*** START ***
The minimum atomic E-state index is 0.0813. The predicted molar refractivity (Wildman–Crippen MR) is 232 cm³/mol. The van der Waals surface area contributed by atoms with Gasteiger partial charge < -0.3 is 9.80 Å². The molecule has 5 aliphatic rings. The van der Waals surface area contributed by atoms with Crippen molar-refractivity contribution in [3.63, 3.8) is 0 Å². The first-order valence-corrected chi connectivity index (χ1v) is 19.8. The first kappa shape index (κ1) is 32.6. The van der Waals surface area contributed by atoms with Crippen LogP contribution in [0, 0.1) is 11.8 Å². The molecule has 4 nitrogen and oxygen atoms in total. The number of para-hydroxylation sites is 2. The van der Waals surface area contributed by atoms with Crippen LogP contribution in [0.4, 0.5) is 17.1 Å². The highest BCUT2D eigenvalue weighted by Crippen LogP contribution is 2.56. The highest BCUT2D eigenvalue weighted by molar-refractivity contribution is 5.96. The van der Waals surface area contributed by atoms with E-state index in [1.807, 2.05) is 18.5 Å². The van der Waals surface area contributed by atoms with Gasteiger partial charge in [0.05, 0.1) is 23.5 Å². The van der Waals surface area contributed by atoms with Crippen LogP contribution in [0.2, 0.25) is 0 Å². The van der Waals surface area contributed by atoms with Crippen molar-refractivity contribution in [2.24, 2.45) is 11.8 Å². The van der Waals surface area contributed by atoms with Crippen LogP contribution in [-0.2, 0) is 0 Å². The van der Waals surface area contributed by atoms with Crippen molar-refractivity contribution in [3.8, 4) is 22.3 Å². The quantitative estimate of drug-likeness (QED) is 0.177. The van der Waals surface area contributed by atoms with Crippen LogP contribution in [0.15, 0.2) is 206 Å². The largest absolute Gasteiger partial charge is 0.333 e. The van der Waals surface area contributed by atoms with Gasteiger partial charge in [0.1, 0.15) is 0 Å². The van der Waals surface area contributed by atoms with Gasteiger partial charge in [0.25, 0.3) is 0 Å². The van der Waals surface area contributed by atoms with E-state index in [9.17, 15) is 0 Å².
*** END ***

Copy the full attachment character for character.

The minimum atomic E-state index is 0.0813. The predicted molar refractivity (Wildman–Crippen MR) is 232 cm³/mol. The van der Waals surface area contributed by atoms with Gasteiger partial charge < -0.3 is 9.80 Å². The molecule has 5 aliphatic rings. The van der Waals surface area contributed by atoms with Crippen molar-refractivity contribution in [3.63, 3.8) is 0 Å². The first-order valence-corrected chi connectivity index (χ1v) is 19.8. The first kappa shape index (κ1) is 32.6. The van der Waals surface area contributed by atoms with Crippen LogP contribution in [0, 0.1) is 11.8 Å². The molecule has 4 nitrogen and oxygen atoms in total. The number of para-hydroxylation sites is 2. The van der Waals surface area contributed by atoms with Crippen LogP contribution in [0.4, 0.5) is 17.1 Å². The highest BCUT2D eigenvalue weighted by Crippen LogP contribution is 2.56. The highest BCUT2D eigenvalue weighted by molar-refractivity contribution is 5.96. The van der Waals surface area contributed by atoms with E-state index in [1.807, 2.05) is 18.5 Å². The van der Waals surface area contributed by atoms with Gasteiger partial charge in [0.05, 0.1) is 23.5 Å². The van der Waals surface area contributed by atoms with Crippen LogP contribution in [0.2, 0.25) is 0 Å². The van der Waals surface area contributed by atoms with Crippen molar-refractivity contribution in [2.24, 2.45) is 11.8 Å². The van der Waals surface area contributed by atoms with Crippen LogP contribution in [-0.2, 0) is 0 Å². The van der Waals surface area contributed by atoms with Crippen molar-refractivity contribution in [3.8, 4) is 22.3 Å². The quantitative estimate of drug-likeness (QED) is 0.177. The van der Waals surface area contributed by atoms with Crippen LogP contribution in [0.15, 0.2) is 206 Å². The largest absolute Gasteiger partial charge is 0.333 e. The van der Waals surface area contributed by atoms with Gasteiger partial charge in [0.1, 0.15) is 0 Å². The van der Waals surface area contributed by atoms with Gasteiger partial charge in [0.25, 0.3) is 0 Å². The van der Waals surface area contributed by atoms with E-state index in [9.17, 15) is 0 Å².